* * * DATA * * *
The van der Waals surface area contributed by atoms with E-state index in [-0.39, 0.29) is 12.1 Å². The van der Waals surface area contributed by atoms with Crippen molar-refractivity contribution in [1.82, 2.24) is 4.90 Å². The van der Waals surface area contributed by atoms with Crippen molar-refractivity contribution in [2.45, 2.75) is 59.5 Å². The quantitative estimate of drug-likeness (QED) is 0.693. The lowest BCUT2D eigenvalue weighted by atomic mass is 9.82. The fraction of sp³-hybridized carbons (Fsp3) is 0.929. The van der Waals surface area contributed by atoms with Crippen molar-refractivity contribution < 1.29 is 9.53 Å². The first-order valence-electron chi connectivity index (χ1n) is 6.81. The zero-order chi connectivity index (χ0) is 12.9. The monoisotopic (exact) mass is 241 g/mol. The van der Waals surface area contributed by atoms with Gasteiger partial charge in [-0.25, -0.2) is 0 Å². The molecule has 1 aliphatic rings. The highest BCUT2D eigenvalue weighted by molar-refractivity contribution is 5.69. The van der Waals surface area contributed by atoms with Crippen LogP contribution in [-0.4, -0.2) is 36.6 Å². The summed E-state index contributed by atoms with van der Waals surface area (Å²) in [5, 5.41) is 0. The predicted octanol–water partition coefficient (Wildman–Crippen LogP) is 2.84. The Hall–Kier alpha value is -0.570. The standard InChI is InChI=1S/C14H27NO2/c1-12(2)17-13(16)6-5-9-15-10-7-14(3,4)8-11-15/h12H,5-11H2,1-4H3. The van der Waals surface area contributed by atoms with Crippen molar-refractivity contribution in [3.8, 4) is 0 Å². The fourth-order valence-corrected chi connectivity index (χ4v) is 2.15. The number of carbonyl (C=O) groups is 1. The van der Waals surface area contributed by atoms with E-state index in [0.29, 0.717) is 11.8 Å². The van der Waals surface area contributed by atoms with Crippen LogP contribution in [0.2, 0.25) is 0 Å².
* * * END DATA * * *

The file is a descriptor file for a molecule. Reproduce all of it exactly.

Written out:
The van der Waals surface area contributed by atoms with E-state index in [-0.39, 0.29) is 12.1 Å². The van der Waals surface area contributed by atoms with Crippen molar-refractivity contribution in [1.82, 2.24) is 4.90 Å². The van der Waals surface area contributed by atoms with Crippen molar-refractivity contribution in [2.45, 2.75) is 59.5 Å². The quantitative estimate of drug-likeness (QED) is 0.693. The lowest BCUT2D eigenvalue weighted by atomic mass is 9.82. The fraction of sp³-hybridized carbons (Fsp3) is 0.929. The van der Waals surface area contributed by atoms with Crippen molar-refractivity contribution < 1.29 is 9.53 Å². The first-order valence-electron chi connectivity index (χ1n) is 6.81. The zero-order chi connectivity index (χ0) is 12.9. The monoisotopic (exact) mass is 241 g/mol. The van der Waals surface area contributed by atoms with Gasteiger partial charge in [-0.25, -0.2) is 0 Å². The molecule has 1 aliphatic rings. The highest BCUT2D eigenvalue weighted by molar-refractivity contribution is 5.69. The van der Waals surface area contributed by atoms with Crippen LogP contribution in [-0.4, -0.2) is 36.6 Å². The summed E-state index contributed by atoms with van der Waals surface area (Å²) in [5, 5.41) is 0. The predicted octanol–water partition coefficient (Wildman–Crippen LogP) is 2.84. The Hall–Kier alpha value is -0.570. The standard InChI is InChI=1S/C14H27NO2/c1-12(2)17-13(16)6-5-9-15-10-7-14(3,4)8-11-15/h12H,5-11H2,1-4H3. The van der Waals surface area contributed by atoms with Crippen molar-refractivity contribution in [3.8, 4) is 0 Å². The fourth-order valence-corrected chi connectivity index (χ4v) is 2.15. The number of carbonyl (C=O) groups is 1. The van der Waals surface area contributed by atoms with E-state index in [0.29, 0.717) is 11.8 Å². The van der Waals surface area contributed by atoms with Crippen LogP contribution in [0.2, 0.25) is 0 Å².